Finally I have arrived in Oslo, Norway! After a grueling, sleepless flight from Denver to Reykjavik to Oslo it felt wonderful to step outside in the brisk winter air. I arrived on Monday the 7th of January at 11:00 A.M. Central European Time. I was extremely tired when my cousins picked me up from the airport but kept having the realization that my journey was just beginning.
The first day was a difficult one to get through as the time difference (jet lag) took a massive toll on my sleep schedule. The excitement was enough to keep me awake as my relatives drove me to the dorms I would be staying at. The first day was foggy but even so I could notice the striking similarities of the landscape to my home state of Minnesota. But when we arrived to the city the architecture was immensely different from what I am used to in the states. The smaller, twisting roads and the design of the buildings were enough to throw me off. However, after a short trip to Ikea and picking up my keys at the University it was a welcome relief to finally sleep!
The first week was filled with a lot of fun and very little sleep. Right away there was an orientation week in which all the international students met up and learned the basics of living in Oslo. We were put into “Buddy Groups” based on our field of study and would hang out with them for the coming weeks. Right away our buddy group hit it off and I met a lot of cool people from all around the world including Germany, Poland, Czech Republic, Korea, Japan, and of course the United States. Our leaders were students from the university who wanted to volunteer to help us through our first weeks. These people were very cool and really easy to get to know. I knew right away I was going to have a great time in Oslo.
There were many welcome parties the first couple weeks where I met a lot more people from around the world. I went on a bus tour (I know, pretty cheesy) around Oslo which took us to see the City Hall, the fjord, and the famous Holmenkollen Ski Jump. The city is absolutely beautiful and the view from the ski jump was incredible. I visited the Nationalmuseet with my buddy group and we were able to see famous works from Pablo Picasso to Norwegian native Edvard Munch. It was a great experience to see the works of Norway’s best artists. I also went ice-skating one day and having told everyone that I came from Minnesota they assumed I was very good at skating. I proved a lot of people wrong that night.
Getting around in Oslo has been such a great surprise. The amount of public transportation is staggering as I can get literally everywhere in the city by taking a metro, bus, or tram. This has made it less frightening when I choose to get lost in the city as whenever I see a bus I know I can get back to the student village.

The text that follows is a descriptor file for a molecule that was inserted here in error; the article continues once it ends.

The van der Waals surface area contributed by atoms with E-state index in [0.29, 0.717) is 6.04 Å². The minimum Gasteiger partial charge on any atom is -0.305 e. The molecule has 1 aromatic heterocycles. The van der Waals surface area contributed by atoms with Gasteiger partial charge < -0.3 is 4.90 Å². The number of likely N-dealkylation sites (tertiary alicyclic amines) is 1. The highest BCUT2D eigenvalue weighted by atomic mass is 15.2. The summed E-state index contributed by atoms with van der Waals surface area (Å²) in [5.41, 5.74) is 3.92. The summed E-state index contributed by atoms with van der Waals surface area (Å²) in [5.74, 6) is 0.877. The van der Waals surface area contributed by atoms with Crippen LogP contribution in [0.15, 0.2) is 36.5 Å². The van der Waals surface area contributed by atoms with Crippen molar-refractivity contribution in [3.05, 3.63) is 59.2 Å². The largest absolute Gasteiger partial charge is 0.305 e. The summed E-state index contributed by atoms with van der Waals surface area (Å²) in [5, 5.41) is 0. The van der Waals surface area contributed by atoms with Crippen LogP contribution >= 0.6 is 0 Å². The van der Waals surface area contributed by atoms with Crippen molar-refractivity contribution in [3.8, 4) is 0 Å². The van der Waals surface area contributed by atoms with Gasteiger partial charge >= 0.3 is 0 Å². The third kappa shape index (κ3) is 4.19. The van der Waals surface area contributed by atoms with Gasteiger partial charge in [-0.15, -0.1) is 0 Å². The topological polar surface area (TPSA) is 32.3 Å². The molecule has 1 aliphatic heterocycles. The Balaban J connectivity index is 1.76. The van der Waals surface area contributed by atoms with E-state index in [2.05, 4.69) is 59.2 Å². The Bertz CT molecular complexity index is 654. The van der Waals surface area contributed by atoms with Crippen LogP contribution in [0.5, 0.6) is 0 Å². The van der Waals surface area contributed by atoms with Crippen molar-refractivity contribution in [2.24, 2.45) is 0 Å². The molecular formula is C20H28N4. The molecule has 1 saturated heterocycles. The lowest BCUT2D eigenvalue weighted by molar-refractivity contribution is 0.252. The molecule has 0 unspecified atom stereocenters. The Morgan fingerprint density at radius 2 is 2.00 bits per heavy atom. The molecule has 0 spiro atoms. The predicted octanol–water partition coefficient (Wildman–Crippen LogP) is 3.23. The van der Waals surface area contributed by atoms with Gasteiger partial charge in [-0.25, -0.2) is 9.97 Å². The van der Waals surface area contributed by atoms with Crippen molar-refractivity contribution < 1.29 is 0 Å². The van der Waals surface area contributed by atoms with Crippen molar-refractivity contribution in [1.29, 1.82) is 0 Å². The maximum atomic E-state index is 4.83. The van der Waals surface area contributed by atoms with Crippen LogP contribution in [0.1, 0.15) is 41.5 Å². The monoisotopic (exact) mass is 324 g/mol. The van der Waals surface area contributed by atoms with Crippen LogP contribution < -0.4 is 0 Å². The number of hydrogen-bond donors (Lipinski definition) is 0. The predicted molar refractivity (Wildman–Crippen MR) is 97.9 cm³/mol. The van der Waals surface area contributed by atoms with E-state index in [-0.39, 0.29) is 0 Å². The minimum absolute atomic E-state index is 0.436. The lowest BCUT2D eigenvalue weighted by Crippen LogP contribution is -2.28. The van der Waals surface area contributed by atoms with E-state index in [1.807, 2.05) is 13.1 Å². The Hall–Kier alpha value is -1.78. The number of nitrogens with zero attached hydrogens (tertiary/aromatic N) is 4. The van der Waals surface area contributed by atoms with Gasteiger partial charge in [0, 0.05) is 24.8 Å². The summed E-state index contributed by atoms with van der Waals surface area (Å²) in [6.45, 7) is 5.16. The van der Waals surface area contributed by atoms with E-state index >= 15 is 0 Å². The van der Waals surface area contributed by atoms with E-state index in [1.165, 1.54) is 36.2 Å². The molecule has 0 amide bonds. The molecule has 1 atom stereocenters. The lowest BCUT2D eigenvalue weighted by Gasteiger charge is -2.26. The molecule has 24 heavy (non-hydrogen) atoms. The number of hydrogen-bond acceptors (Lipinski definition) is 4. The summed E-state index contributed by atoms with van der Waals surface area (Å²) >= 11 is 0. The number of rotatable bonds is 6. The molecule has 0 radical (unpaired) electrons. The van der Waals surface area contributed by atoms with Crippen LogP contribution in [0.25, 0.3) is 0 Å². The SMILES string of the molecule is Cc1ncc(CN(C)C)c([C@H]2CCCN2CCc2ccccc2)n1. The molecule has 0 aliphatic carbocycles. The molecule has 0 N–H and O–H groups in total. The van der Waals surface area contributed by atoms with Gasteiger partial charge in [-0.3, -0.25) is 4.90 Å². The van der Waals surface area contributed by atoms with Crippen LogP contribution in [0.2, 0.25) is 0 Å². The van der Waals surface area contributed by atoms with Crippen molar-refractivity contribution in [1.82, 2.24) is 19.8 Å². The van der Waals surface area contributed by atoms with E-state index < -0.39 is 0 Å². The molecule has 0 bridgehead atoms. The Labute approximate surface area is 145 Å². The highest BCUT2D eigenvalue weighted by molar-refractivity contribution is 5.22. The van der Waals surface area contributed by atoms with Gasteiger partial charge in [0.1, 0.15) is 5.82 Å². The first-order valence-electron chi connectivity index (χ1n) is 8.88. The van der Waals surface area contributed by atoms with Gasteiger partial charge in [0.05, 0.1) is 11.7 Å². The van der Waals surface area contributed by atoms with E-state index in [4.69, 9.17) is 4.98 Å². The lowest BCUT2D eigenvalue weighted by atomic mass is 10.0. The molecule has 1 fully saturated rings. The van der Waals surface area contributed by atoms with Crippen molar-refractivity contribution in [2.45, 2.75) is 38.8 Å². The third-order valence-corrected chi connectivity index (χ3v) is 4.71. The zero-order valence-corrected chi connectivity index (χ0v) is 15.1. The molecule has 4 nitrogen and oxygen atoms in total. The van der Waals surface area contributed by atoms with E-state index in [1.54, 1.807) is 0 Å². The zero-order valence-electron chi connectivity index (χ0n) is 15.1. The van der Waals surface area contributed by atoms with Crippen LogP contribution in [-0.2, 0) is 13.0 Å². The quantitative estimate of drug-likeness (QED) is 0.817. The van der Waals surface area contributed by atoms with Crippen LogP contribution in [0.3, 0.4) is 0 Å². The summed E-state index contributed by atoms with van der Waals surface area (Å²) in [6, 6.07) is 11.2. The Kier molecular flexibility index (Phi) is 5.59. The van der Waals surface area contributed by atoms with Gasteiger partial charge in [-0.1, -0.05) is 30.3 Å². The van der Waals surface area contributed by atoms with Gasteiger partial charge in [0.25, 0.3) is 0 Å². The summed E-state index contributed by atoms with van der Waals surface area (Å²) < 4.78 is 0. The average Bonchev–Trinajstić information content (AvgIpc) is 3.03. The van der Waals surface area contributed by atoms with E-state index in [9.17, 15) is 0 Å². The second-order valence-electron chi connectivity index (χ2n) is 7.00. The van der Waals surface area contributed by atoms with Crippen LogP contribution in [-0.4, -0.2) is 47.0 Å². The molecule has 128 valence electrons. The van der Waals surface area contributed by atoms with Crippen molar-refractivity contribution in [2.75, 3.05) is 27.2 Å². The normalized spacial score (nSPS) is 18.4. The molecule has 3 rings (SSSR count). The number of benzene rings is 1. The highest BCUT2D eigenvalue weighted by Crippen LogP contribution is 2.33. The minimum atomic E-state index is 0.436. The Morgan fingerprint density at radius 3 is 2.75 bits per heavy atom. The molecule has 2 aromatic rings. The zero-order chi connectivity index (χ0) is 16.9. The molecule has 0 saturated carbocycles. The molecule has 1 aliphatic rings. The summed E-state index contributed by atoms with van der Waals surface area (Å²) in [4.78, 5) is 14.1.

The weather has been very cold lately with some snow. At first I bragged to people about my love for the cold but soon I realized I was not as prepared. Wearing gloves and a hat is necessary when walking around town. The days are very short to the point that sometimes I think I woke up too early but really it is almost noon! The sun sets around 4 p.m. every night and because of that I end up feeling ready for bed around six or seven. But I will keep saying that is jet lag.
The language barrier was very intimidating at first but soon I learned it is very manageable. Everyone is able to speak English but Norwegian is preferred. The first time I went to the grocery store I panicked and only bought bananas and grapes as everything else was in Norwegian. And when I am checking out the cashier initially speaks Norwegian to me. I had to be that “American” and say, “English please” but soon I was able to pick up what they were saying. So far the automated voice on the metro has taught me my first Norwegian phrases which are “Dorone Lukkes” (door closing) and “Neste Stasjon” (next station). I hope to learn a lot more while I am here.
I started classes on my second Monday in Oslo. The first was an hour and a half lecture on the history of Norway for my class “Norwegian Life and Society”. The class was filled with international students and I learned a lot about what sort of impact Norway has had in the development of the old world. However, the class system is very different here in Norway. I have one class on Monday and two classes on Tuesday and that is it. I have no classes for the rest of the week. My dream of a super-weekend of no school is finally true but I am worried what I am going to do with all my free time in Europe!
I hope to travel a lot but while I am here in Oslo it seems that the most popular thing to do is cross-country ski. When I ride the metro I always see so many people with cross-country skis. I had no idea it was so popular as cross-country skiing in the States only practiced by a few. My relatives have promised to take me cross-country skiing a lot while I am here in Oslo.
Which brings me back to my wonderful family in Oslo. They have been so hospitable during my two weeks so far in Oslo. They have had me for dinner and showed me around town all while making sure I have all the necessities for living in Oslo. I am so lucky to have this connection in Oslo and it definitely makes me want to live here in my future.
I apologize for not posting this earlier but I had a hard time condensing the experiences I have been having into one single blog post. I am going to be posting at least once a week from now on to make sure that my experiences are not so abridged. Skol to a great semester in Oslo!
Too Long, Did not read: I love this country and I love the people I have met. My family here is wonderful and I am looking forward to six months in Oslo! Skol!